Sunday News Review

Cameron tells activists to hold back

The Prime Minister called off a planned campaigning push in the Oldham East and Saddleworth by-election in order to boost Liberal Democrat chances, this newspaper can reveal. Mr Cameron secretly instructed activists not to undertake a major leafleting drive because of fears the party could do so badly in the by-election next month it could destabilise Mr Clegg. As support appears to drain away from the Lib Dems, two of the party’s prominent backers – Bella Freud, the fashion designer, and Kate Mosse, the author – told The Sunday Telegraph they were no longer supporting it. The embarrassment comes days after Colin Firth, the actor, announced that he was leaving the party. On Saturday a senior Liberal Democrat councillor put the coalition under fresh strain by calling two senior Tory ministers “Laurel and Hardy”. – The Telegraph

The big overnight Old & Sad story is a report from Melissa Kite in the Sunday Telegraph saying that David Cameron personally asked party activists in the seat not to campaign too hard in order to help his coalition partner, the Lib Dems. As can be seen from the general election above the constituency is very much a three-way marginal that was won by Phil Woolas on less than a third of votes cast only 103 ahead of Elwyn Wilkins – the man who was to take the former Labour immigration minister to court. But the Tories were not that far behind and must have been in with a fair chance had they mounted a robust campaign – a move that could have had big consequences for the coalition. Cameron has apparently decided that beating Labour is the key objective and his statements on Friday are just about as far as he can go in suggesting that his party’s supporters should vote tactically. – PoliticalBetting

No more “coalition”

Ed Miliband has banned the shadow cabinet from using the word “coalition” to describe the government because it sounds too moderate and reasonable, and fails to convey what he says is its true “ideological, rightwing agenda”. In a memo to his front-bench team, obtained by the Observer, the Labourleader’s director of policy, Greg Beales, says that from now on they must use the term “Conservative-led government” to describe the alliance of Conservatives and Liberal Democrats. “This is not a partnership and it is not a centre-ground coalition,” the memo says. “To highlight this, we are changing how we talk about the government. It is wrong to talk about their policies as coalition policies when so many are right-wing Conservative ideas.” – The Observer

Lib Dems continue poll decline

LABOUR have kept their lead over the Tories as the Lib Dems slumped to a new low, our exclusive poll shows today. The ComRes/Sunday Mirror survey puts Labour down one point at 39 per cent, ahead of the Tories who are up one point at 37 per cent. Nick Clegg’s Lib Dems also dropped one point to just 11 per cent – their lowest rating since the start of the ComRes poll in 2004. The Lib Dems have now lost more than half of the people who voted for them in May. The findings follow a week of bad news for the Government, which saw the jobless total rise by 35,000 to 2.5m and the cost of basic goods soar in the shops by 4.7pc. But it got even worse for Mr Clegg. Almost half of those quizzed did not believe he was doing a good job as leader after he failed to unite Lib Dem MPs over tuition fees. Just over one in four supporters thought he was doing well. – The Mirror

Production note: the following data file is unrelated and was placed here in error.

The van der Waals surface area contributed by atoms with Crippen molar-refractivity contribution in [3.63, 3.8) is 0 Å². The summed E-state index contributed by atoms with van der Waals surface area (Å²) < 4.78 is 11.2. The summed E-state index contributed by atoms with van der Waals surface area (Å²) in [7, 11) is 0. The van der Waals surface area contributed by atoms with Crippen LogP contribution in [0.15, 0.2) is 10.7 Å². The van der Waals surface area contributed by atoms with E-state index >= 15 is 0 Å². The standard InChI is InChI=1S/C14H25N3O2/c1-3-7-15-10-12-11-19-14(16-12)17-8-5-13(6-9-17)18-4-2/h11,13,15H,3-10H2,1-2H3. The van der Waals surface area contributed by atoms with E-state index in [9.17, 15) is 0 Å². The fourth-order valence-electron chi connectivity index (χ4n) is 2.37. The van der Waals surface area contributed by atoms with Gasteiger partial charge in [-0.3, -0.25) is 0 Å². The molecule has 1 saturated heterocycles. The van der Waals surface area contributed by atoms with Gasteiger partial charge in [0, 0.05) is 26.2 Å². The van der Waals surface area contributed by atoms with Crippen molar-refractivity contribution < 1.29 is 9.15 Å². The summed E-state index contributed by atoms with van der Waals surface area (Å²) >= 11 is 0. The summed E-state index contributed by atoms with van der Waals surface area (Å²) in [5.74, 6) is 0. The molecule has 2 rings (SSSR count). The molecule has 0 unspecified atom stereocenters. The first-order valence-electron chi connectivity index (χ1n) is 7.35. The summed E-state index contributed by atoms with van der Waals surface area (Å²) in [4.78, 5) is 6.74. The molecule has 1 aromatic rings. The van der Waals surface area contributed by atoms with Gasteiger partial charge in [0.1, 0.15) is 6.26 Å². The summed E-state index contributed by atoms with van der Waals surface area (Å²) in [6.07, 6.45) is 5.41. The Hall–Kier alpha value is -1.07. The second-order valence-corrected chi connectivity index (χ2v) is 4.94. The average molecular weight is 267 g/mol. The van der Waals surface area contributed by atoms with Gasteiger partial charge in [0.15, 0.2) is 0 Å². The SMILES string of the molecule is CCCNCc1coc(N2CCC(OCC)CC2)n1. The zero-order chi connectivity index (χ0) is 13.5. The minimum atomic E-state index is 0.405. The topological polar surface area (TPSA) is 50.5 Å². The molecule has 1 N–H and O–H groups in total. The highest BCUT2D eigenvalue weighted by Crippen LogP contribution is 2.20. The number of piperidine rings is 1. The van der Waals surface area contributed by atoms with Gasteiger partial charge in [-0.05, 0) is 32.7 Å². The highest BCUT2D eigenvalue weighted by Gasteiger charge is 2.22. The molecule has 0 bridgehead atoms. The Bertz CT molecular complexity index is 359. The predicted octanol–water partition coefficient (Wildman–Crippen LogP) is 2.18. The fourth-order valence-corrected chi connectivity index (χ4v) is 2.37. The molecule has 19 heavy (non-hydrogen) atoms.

David leaves the door open

Aside from his constituency work in South Shields and his desire to stay in touch with foreign policy, what will he do with his time? For the merest moment, he looks confused. “Once you take away good dad, good husband, good politician…” Well, what about books and films? What is he reading? “I’m reading an incredibly frightening murder mystery by someone called Longbow or Legbow.” Does he mean The Snowman by the Norwegian writer Jo Nesbø? “Yes! That’s it. And someone gave me Jonathan Franzen’s book, so that’s nice. We downloaded a film the other day. Now, what was it? ProbablyPeppa Pig or something. Ah. I know. It was an episode of Mad Men. Bit out of date. Sorry. But we’re catching up.” There is something slightly forlorn about this wild clutching at cultural straws. My strong feeling is that the drama that began last spring, when Ed Miliband so dramatically entered the race for the Labour leadership, is not over yet. There will be a second act. David, of course, won’t comment. But nor, in spite of my best efforts, can he be persuaded to rule himself out. “I don’t want to think about being an ex-something,” he says. “I’d much rather think about being a future something.” – The Observer

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